This morning, before entering silence, I finished reading ‘Unutterable Love: The passionate Life and Preaching of FW Robertson’ written by Revd Christina Beardsley, a trustee of Changing Attitude representing trans issues and experience. Robertson began ordained life as an evangelical but ended up closer to Unitarianism, drawing towards but not embracing the Oxford movement on the way, a theological liberal who trusted his feelings and intuition and explored the relationship between masculine and feminine.
Ideas on p178 of the book express something of my own faith and experience of God and the Christian path I follow. I need reminding of my own core experience when a storm breaks and I find myself hounded towards a prison of false orthodoxy and Biblical conservatism or literalism.
Robertson was a friend of Lady Byron and explored his theology in correspondence with her. He expressed the view that:
“The tragedy was that faith in the Bible, or even a particular interpretation of the Bible, was frequently substituted for faith in Christ, and in those circumstances he agreed with her “’better no Bible’ indeed.”
“Discovering the fallibility of the Bible had led him to seek God within himself and this subjectivity enabled him to feel that his faith was truly his own.”
“His emphasis on religious interiority, supported by the tenets of idealistic philosophy, [will, through introspection], prove that the deepest human desire is ‘a craving for what is infinite.’”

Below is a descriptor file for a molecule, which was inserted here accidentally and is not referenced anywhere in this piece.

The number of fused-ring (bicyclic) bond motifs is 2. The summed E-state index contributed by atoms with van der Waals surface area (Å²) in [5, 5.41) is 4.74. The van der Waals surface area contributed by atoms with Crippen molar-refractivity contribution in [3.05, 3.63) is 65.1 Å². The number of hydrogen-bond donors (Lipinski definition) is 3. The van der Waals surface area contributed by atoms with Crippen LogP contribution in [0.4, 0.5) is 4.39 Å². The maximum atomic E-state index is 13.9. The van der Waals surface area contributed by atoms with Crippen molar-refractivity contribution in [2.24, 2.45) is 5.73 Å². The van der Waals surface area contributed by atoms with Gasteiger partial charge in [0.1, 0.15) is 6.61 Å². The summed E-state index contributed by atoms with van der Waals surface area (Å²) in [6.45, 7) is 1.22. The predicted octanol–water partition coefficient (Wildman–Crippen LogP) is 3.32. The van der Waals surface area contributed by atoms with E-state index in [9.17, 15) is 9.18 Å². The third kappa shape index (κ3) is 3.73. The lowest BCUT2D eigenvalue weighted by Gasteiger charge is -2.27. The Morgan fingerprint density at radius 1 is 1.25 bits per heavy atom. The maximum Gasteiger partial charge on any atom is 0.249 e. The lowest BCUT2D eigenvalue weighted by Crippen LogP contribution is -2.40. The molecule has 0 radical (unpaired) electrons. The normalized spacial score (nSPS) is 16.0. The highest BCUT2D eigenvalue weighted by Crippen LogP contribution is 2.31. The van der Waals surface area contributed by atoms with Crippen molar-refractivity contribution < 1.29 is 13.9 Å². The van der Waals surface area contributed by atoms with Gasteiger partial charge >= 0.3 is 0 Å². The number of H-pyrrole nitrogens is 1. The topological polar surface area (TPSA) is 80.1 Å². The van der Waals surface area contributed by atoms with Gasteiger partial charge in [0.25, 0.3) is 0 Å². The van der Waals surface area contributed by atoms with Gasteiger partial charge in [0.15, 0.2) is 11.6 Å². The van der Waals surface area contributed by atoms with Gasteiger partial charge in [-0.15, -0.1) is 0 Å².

I turned from Robertson to begin reading ‘Trans/Formations’ edited by Marcella Althaus-Reid and Lisa Isherwood. Lisa writes in her introduction about Trans-theology, transsexuals and the debate about transgender issues.
“The author of St John’s Gospel tells us that God pitched his tent among us, that is to say a very flexible structure, one that moves with the winds of change, one that is mobile, one that can be pitched in many different locations and one that is permeable yet firm. There are absolutely no fixed boundaries in this performance of salvation history among us but rather an ongoing performance of flexible boundaries which successive generations of believers have tried to fix for their own security.” Lisa refers to Bob Goss: “Christianity does not offer security or even survival; there is no survivability ethic at its heart but rather disruptions to fixed and known cherished ways.”
I am with those travellers in the Anglican Communion who are seeking not to abandon faith in God or scripture but to escape from false security, tradition and literalism and expose ourselves to God who loves and nurtures, draws us irresistibly towards the infinitely divine and on the way, painfully transforms us. I wish, as I am sure +Rowan does, that we weren’t in the middle of this chaos and the painful conflict which infiltrates friendships – but we are.